A thermal paste makes the heat from the processor chip transfer to the heat sink more efficiently. The CPU fan then cools the heat sink, cooling down the processor as well. Without a thermal paste, you will see a spike in the CPU temperature. And in some cases, it will even shut down.
The thermal paste only works when you apply it just the right amount. Apply too much thermal paste, which will leak from the sides, making it act as an insulator. Thus, increasing the temperature. Apply too little, and the paste will not reach all sides of the processor. This also results in a rise in the processor’s temperature.
This article discusses the amount of thermal paste you should use on a processor chip.
Does the Amount of Thermal Paste Matter?
The amount of thermal paste you apply to a CPU chip will determine how much it will heat up. However, if you apply the paste too little, it won’t spread across the surface area. Thus, trapping heat in the air pockets. And applying too much thermal paste will result in the paste leaking from the sides and coming in contact with the board.
This won’t be an issue as long as the amount of paste leaked is little and is non-conductive. However, if the paste is conductive, you must be very careful, ensuring that the paste does not leak and the touch board.
How Much Thermal Paste on CPU?
Depending on the size of the processor chip, the amount of thermal paste you apply will vary. If you have a wider CPU chip, you might need more thermal paste to cover the surface area. And if you have a smaller processor chip, such as on a laptop, a small amount of paste will work.
The amount of thermal paste and heat generated from the CPU also determines whether the paste spills from the sides. Therefore, we recommend you use a small amount of paste if your CPU reaches extreme temperatures.
Besides this, depending on the thermal paste’s viscosity (thickness), you may also see some leakage. Highly viscous thermal paste will not leak when you insert the cooler. But when the CPU reaches a high temperature, there is a chance the heat decreases its thickness, which results in the paste leaking from the sides.
And if you use a thermal paste with low viscosity, it is ideal that you apply a very little amount to cover the surface using a thermal paste spreader.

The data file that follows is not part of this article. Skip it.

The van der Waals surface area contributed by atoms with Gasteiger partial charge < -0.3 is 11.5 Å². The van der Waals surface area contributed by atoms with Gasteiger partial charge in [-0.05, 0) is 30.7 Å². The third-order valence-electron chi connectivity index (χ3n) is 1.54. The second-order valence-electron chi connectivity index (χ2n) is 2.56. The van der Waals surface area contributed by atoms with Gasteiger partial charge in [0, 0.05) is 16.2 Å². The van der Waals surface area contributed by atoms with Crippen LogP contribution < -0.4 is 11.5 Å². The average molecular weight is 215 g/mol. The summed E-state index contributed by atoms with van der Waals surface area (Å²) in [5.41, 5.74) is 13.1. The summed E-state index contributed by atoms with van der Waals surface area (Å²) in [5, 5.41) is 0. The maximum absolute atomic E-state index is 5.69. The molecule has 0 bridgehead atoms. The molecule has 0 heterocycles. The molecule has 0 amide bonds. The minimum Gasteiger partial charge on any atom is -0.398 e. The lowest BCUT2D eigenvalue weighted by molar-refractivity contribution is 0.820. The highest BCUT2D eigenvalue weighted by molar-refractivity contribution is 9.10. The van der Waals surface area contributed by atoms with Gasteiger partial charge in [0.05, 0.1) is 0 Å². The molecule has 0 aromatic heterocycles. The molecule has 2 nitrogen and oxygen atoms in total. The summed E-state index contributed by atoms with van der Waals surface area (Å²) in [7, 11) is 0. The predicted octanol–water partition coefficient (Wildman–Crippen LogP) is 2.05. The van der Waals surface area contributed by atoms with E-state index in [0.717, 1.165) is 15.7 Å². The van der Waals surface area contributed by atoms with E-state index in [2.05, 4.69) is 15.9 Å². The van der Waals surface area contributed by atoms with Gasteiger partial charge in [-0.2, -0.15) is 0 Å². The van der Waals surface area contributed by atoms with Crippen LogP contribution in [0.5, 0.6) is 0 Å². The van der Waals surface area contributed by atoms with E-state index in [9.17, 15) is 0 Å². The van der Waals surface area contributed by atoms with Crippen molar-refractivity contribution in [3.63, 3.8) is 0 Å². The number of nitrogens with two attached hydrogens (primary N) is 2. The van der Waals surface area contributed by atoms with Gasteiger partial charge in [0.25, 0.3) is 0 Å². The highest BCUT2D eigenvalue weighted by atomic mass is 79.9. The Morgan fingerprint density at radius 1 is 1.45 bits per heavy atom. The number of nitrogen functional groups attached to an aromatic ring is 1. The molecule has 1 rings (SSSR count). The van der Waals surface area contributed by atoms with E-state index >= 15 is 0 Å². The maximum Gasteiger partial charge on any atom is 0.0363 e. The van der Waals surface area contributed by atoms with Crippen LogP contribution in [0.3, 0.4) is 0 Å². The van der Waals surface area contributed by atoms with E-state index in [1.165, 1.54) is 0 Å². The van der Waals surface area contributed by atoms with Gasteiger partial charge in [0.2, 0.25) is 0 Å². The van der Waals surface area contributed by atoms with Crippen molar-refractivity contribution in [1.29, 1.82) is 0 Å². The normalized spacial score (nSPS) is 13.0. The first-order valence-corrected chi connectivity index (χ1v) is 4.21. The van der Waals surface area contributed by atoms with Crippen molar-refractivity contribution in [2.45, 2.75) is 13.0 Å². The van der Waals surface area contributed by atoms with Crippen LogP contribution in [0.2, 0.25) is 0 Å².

Now that we know some knowledge about how the thermal paste can leak, here are some shapes and sizes of the thermal paste that work best so that the paste spreads across the surface.
As the name suggests, the amount of paste used in this type is pea-sized. On normal desktop processors, AMD or Intel, this amount of paste is enough to spread across the processor.
Although this is one of the most commonly used thermal paste amounts, this is not the best. Once you place the heat sink above the paste, it will not reach all the corners. Even though it does not make a big difference in the CPU temperature, it is ideal that the paste covers all corners of the CPU chip.
When using a pea-sized amount, you should be careful that you do not use the same amount on laptop chips. CPU chips on the laptop are relatively small compared to the CPU chip used in a desktop PC. So if you use the same amount of paste on the laptop CPU, it may leak from the sides.
The X-shaped pattern works the best on spreading the paste all over the surface area. In this pattern, you apply the paste from one corner of the CPU chip diagonally to another corner. Repeat the same on the remaining corners.
Using this pattern, the paste will reach all the areas on the CPU chip with little to no leaks from the sides.
The X pattern will also not affect smaller CPUs. However, the nozzle on the thermal paste syringe can sometimes be a little wider. In that case, it is ideal that you use a thermal paste spreader on smaller CPUs.
Use a Thermal Paste Spreader
If you are unsure how much paste you should use, you can always use a thermal paste spreader to apply the paste evenly on the CPU.
However, make sure you dont apply a thick layer of paste. This will make the excess paste leak from all the sides of the CPU chip. Therefore, always apply a thin layer of paste when using a thermal paste spreader.
Besides the thermal paste spreader, you can use anything with a flat edge. Just make sure that it is non-conductive.
Why Do I Need To Apply Thermal Paste?
A thermal paste acts as a medium that transfers heat effectively from the processor chip to the heat sink. When the processor and the heat sink come into contact without a thermal paste, numerous air pockets form between the two surfaces. These small air pockets act as an insulator that traps heat. Thus, making the processor chip run at a high temperature.
What the thermal paste does is fills these air pockets. As the insulating factor is removed, the processor chip will have a lower temperature.
How Long Does a Thermal Paste Last?
Depending on the heat generated from the CPU and the paste quality, the thermal paste usually lasts for four to five years. However, if you constantly perform CPU-intensive tasks, the paste will dry much faster.
Furthermore, if you remove the heat sink, you must clean previously applied thermal paste and re-apply the new one.
Can You Run a CPU Without a Thermal Paste?
You can turn on the computer without applying a thermal paste. However, the CPU will turn off eventually due to extreme temperatures.
Without a thermal paste, the heat from the CPU will not dissipate to the heat sink. Thus, increasing the CPU temperature.